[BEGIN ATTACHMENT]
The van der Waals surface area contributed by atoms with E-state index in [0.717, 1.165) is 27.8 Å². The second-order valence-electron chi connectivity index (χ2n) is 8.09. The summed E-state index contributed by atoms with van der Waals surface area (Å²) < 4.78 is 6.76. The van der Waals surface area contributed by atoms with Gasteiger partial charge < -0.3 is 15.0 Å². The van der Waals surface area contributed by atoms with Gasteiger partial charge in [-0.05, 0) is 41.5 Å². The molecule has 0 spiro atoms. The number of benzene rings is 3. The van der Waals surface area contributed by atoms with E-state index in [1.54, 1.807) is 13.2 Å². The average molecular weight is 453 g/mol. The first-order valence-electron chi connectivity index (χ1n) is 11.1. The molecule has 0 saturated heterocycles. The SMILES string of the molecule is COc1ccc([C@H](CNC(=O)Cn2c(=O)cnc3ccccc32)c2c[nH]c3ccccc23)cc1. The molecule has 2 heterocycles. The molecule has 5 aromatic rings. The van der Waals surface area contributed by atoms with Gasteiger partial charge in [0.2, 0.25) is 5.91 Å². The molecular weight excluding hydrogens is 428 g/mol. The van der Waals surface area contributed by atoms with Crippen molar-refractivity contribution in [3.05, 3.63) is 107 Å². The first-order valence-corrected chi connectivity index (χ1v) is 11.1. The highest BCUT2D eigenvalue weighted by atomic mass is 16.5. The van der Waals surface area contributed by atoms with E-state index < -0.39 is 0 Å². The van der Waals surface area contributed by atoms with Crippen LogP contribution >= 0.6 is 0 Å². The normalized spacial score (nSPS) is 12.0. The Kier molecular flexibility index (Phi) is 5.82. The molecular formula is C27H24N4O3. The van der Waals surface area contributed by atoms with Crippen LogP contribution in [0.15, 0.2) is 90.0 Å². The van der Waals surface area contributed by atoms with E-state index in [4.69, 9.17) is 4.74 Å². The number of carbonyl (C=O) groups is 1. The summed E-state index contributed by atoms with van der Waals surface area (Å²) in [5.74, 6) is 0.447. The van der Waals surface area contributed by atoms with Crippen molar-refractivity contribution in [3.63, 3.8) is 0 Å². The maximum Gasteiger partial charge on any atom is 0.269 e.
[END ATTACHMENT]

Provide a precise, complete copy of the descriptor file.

The van der Waals surface area contributed by atoms with E-state index in [0.717, 1.165) is 27.8 Å². The second-order valence-electron chi connectivity index (χ2n) is 8.09. The summed E-state index contributed by atoms with van der Waals surface area (Å²) < 4.78 is 6.76. The van der Waals surface area contributed by atoms with Gasteiger partial charge < -0.3 is 15.0 Å². The van der Waals surface area contributed by atoms with Gasteiger partial charge in [-0.05, 0) is 41.5 Å². The molecule has 0 spiro atoms. The number of benzene rings is 3. The van der Waals surface area contributed by atoms with E-state index in [1.54, 1.807) is 13.2 Å². The average molecular weight is 453 g/mol. The first-order valence-electron chi connectivity index (χ1n) is 11.1. The molecule has 0 saturated heterocycles. The SMILES string of the molecule is COc1ccc([C@H](CNC(=O)Cn2c(=O)cnc3ccccc32)c2c[nH]c3ccccc23)cc1. The molecule has 2 heterocycles. The molecule has 5 aromatic rings. The van der Waals surface area contributed by atoms with Gasteiger partial charge in [0.2, 0.25) is 5.91 Å². The molecular weight excluding hydrogens is 428 g/mol. The van der Waals surface area contributed by atoms with Crippen molar-refractivity contribution in [3.05, 3.63) is 107 Å². The first-order valence-corrected chi connectivity index (χ1v) is 11.1. The highest BCUT2D eigenvalue weighted by atomic mass is 16.5. The van der Waals surface area contributed by atoms with E-state index < -0.39 is 0 Å². The van der Waals surface area contributed by atoms with Crippen LogP contribution >= 0.6 is 0 Å². The normalized spacial score (nSPS) is 12.0. The Kier molecular flexibility index (Phi) is 5.82. The molecular formula is C27H24N4O3. The van der Waals surface area contributed by atoms with Crippen LogP contribution in [0.15, 0.2) is 90.0 Å². The van der Waals surface area contributed by atoms with E-state index in [4.69, 9.17) is 4.74 Å². The number of carbonyl (C=O) groups is 1. The summed E-state index contributed by atoms with van der Waals surface area (Å²) in [5.74, 6) is 0.447. The van der Waals surface area contributed by atoms with Crippen molar-refractivity contribution in [3.63, 3.8) is 0 Å². The maximum Gasteiger partial charge on any atom is 0.269 e.